Today, the world marks exactly ten years since countries, civil society and the private sector all came together to launch The Global Fund to Fight HIV/AIDS, Tuberculosis and Malaria – an innovative way of delivering aid that differed from other models.
Established in response to the terror and havoc caused by these once largely unchecked diseases, the unprecedented success of the Global Fund has transformed global health. Now, this unique public-private partnership stands as a clear demonstration of the scale of what is truly possible when we all work together.
As Kofi Annan – who as Secretary-General of the UN helped instigate the birth of the Global Fund – reflects:
'Many people said that the plan was unrealistic and the call for a war chest was a dream, but great achievements always start with a dream, and the progress we have made in the fight against the three diseases is proof that dreams can be realised.'
And the ‘proof’ is staggering. Since its inception in 2002, grants from the Global Fund have saved nearly 8 million lives. That’s an estimated 100,000 lives saved each month! Further, in the fight against AIDS alone, 6.6 million people in low and middle-income countries are on AIDS treatment, up from 200,000 a decade ago. Even more amazingly, access to AIDS treatment has increased over 3000% since the beginning of the Global Fund.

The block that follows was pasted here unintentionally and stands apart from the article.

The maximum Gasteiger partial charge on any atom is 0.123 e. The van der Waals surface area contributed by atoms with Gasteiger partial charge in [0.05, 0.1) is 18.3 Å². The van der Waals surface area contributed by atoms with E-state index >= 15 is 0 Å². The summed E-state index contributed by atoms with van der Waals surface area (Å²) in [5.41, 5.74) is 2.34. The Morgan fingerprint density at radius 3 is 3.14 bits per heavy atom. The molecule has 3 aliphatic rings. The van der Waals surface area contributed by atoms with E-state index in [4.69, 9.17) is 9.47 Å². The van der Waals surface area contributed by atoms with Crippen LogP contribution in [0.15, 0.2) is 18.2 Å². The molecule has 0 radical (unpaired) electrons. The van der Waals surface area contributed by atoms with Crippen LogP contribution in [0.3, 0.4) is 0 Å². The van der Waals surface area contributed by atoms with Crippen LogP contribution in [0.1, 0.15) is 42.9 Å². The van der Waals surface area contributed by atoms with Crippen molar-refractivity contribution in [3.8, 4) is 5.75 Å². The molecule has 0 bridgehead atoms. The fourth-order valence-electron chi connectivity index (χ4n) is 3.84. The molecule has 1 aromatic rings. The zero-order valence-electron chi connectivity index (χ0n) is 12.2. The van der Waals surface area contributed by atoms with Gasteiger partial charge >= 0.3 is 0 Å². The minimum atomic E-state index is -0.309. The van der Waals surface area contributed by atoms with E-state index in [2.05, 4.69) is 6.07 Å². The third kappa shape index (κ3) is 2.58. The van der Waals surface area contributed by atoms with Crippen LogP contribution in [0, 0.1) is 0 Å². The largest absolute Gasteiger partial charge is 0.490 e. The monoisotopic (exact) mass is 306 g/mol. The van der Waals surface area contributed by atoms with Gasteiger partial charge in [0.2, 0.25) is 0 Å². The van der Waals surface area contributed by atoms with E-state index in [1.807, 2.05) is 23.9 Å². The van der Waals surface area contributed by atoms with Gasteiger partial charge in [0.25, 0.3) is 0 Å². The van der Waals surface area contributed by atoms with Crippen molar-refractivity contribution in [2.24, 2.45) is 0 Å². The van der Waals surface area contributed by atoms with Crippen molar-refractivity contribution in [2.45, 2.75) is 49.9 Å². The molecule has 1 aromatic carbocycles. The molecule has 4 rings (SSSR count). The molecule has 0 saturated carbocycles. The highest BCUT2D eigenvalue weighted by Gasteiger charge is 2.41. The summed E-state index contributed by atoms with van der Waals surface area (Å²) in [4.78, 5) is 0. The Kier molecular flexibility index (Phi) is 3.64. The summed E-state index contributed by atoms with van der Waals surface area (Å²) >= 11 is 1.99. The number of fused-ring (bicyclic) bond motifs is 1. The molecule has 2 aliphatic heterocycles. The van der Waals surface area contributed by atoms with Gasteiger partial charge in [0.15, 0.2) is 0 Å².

True, the Global Fund has not been without its challenges, as the occasional allegations of corruption illustrate. But there can be no denying that the Global Fund has – according to an independent high-level review – “made ordinary and expected what was unthinkable in dozens of nations ten years ago.”
Yet, as it celebrates its 10th birthday, the Global Fund’s live-saving work is at risk of grinding to a halt. As we reported back in November, the GF Board was recently forced to cancel its next round of grant-making and to announce that it would not be making any new grants for the next two years. This decision was made following the default by several donor countries on their payments to the Fund.
There can be no doubt that the Fund’s decision will adversely affect the progress that has been made over the last ten years. By cancelling its next round of grants, the Fund will effectively be forced to turn away new patients. This is a tragedy that must be prevented.
Key donors like the US, UK and Australia - crucial to the Fund’s success – should maintain, if not increase, their financial support now more than ever. Perhaps more importantly, they should also do everything they can to encourage new donors and ensure other existing donor countries keep their commitments.
Indeed, it would be a shame for all of humanity if, after coming so far, we let the progress made over the last decade be reversed. As Hilary Clinton said back in November: “To sit on the sidelines now would be devastating. It would cost lives, and we would miss out on this unprecedented opportunity. When so many people are suffering, and we have the means to help them, we have an obligation to do what we can.”